A global pandemic causes so much worry, concern and fear. There’s the pressure of suddenly being a homeschooling parent and trying to create structure around newfound chaos in your home.
A lot of us are adjusting to working from home, all while tending to worries about the state of the world. Maybe you fret over the health of aging parents or feel anxious over the ever-changing news cycle.
Psychological stress can damper your overall health, affecting your ability to remain resilient in the face of challenges. It can also thwart a strong immune system, which is needed to keep from getting sick.
“Living through a pandemic can be scary,” said CNN Chief Medical Correspondent Dr. Sanjay Gupta in the March 18 episode of CNN’s “Coronavirus: Fact vs. Fiction” podcast.
The good news: Meditation is one tool that can help our immune systems functioning optimally, according to a recent study.
One of the easiest ways to reduce stress is by simply focusing your attention on your breath, according to Harvard Medical School, since it’s a form of beginner level meditation that anyone can do.
Alternative medicine advocate Dr. Deepak Chopra, in Dr. Gupta’s podcast episode titled “Pandemic Panic,” walks us through how to do a breathing meditation to ease our stress, thus calming our minds.
Breathing through the stress of a pandemic
According to Harvard Medical School, breathing meditation requires either sitting comfortably, standing or walking in a setting with minimal distractions. Many people prefer to sit.
If you’re sitting, focus first on your posture: You should sit with your spine erect.
As you become aware of the space you’re in and sit comfortably, observe your breath without manipulating it for a few seconds, Chopra suggests.
Then, slow your breath down by inhaling deeply to the count of six.
Pause for two seconds.
Exhale to the count of four. Then repeat this six-two-four breathing method for two minutes.
“Then, when you’re done with that, bring your awareness into your body and wherever there seems to be any discomfort, just bring the awareness there without manipulating it,” Chopra said. “Awareness by itself heals. Awareness without conceptual intervention restores self-regulation.”
“The goal is really to breathe from your diaphragm,” as opposed to shallow breaths from your chest, said Vaile Wright, a psychologist and director of clinical research and quality at the American Psychological Association.
“And the way to know whether you’re doing that or not, or a trick at least, is to place your hand just below your ribs on your stomach.” When you inhale you should feel your body expanding, then contracting when you inhale.
If the initial peace is interrupted by your thoughts, the meditation isn’t a failure. Though breathing meditations are simple to begin with, they can take practice before you’re able to maintain focus for an extended period of time, Wright said. Just acknowledge the thought and try to let it go.
You don’t have to concentrate on any format, but some people find that adding some sort of mantra or visualization to it helps, Wright said.
“For example, when you’re breathing in, telling yourself [in your head that] you’re breathing in love. When you’re exhaling, telling yourself you’re exhaling anxiety. Or, breathing in positive energy, exhaling negative energy or visualizing negative energy coming out of your mouth and out of your body.”
Chopra starts his day with three or four intentions: “I’m going to maintain a joyful, energetic body today; a loving and compassionate heart today; a reflective and quiet and creative and centered mind today; and lightness of being and laughter today, whatever it takes.”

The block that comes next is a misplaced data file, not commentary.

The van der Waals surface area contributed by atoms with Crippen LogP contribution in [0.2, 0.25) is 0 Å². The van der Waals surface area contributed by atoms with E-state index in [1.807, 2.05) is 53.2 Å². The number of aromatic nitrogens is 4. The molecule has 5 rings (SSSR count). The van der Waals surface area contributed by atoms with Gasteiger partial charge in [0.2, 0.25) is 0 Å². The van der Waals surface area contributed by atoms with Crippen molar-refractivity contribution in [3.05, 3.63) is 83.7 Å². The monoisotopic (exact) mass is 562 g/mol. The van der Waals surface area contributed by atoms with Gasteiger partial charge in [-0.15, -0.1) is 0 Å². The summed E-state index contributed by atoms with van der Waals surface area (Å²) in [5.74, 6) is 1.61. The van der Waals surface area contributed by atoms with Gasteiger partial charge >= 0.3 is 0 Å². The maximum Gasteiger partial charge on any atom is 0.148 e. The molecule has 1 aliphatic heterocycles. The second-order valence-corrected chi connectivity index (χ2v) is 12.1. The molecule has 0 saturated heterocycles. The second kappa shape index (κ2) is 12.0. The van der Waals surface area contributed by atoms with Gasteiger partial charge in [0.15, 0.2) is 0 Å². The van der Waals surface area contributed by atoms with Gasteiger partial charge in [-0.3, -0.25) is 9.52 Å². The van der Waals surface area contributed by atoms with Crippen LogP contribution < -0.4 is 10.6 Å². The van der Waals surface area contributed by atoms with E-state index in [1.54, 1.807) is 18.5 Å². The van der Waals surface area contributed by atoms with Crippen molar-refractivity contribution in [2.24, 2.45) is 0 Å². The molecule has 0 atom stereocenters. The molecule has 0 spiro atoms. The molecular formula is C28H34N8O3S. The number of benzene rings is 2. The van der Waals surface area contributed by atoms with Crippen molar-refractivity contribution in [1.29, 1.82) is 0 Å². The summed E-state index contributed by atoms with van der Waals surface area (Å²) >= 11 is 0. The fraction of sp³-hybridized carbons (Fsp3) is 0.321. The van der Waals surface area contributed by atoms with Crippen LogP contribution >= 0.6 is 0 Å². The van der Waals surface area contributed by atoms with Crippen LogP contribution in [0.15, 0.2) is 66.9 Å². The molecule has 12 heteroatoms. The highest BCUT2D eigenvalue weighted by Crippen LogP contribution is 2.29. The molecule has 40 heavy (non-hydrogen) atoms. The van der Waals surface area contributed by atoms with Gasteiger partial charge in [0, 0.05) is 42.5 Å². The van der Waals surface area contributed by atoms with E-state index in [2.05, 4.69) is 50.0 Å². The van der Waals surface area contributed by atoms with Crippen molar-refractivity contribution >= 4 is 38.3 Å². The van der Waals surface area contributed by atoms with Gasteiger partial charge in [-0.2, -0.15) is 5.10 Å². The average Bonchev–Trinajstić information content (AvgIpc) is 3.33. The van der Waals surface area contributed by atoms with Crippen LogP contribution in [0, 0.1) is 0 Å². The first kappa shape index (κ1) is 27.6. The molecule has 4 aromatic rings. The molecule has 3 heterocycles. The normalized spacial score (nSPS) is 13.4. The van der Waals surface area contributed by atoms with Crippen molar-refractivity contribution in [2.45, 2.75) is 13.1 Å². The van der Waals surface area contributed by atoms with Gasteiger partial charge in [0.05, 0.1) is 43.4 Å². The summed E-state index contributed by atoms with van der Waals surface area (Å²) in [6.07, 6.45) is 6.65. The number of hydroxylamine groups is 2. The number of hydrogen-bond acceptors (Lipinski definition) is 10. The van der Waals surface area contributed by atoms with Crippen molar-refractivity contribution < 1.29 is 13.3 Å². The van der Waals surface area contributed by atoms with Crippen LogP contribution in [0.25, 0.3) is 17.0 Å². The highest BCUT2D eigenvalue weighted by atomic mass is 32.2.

By doing these intentions, you can start to feel better, he said.
Modern technology offers up apps and smart watches that can help guide you through a meditation if you have trouble staying focused.
“Slow your breath, your thoughts will slow down as well,” Chopra said.
Benefits for your overall health
Breathing meditations can contribute to a state of mindfulness by bringing your focus to one thing and only thing only – your breath, Wright said.
“The goal of that is to draw your attention away from maybe worry thoughts you’re having or sort of the catastrophic thoughts or maybe depressing thoughts about feeling alone,” she added. When you’re focusing, those thoughts can be pushed aside, helping you to control your emotions.
Mindfulness has been found to influence two stress pathways in the brain, altering brain structure and activity in regions that regulate attention and emotion, according to the American Psychological Association.
In a 2015 review of studies on the effects of mindfulness-based stress reduction and mindfulness-based cognitive therapy (MBCT), researchers found that people who received this therapy were less likely to respond to stressful situations with negative thoughts or unhelpful emotional reactions.
Those participants were also more likely to focus on the present moment and less likely to experience ruminating thoughts.
Breathing meditations can also reduce muscle tension and your heart rate, which are signs of stress, Wright said.
Carrying yourself through a hard time
Breathing meditations are another tool you can add to your coping toolkit, which may also include journaling, baking or virtually connecting with others.
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“What’s great about breathing is you can do it anywhere,” Wright said. “If music is your way of relaxing, what happens when you don’t have access to it? You always have access to your breathing, so in that sense [breathing meditations] are really portable and very accessible. We really need a variety of different coping skills in order to get through particularly unprecedented situations like this one.”
Mindfulness may not make everything go away, Wright said, but it can bring you to a “calmer state so that you’re better able to deal with all the stress that’s going on.”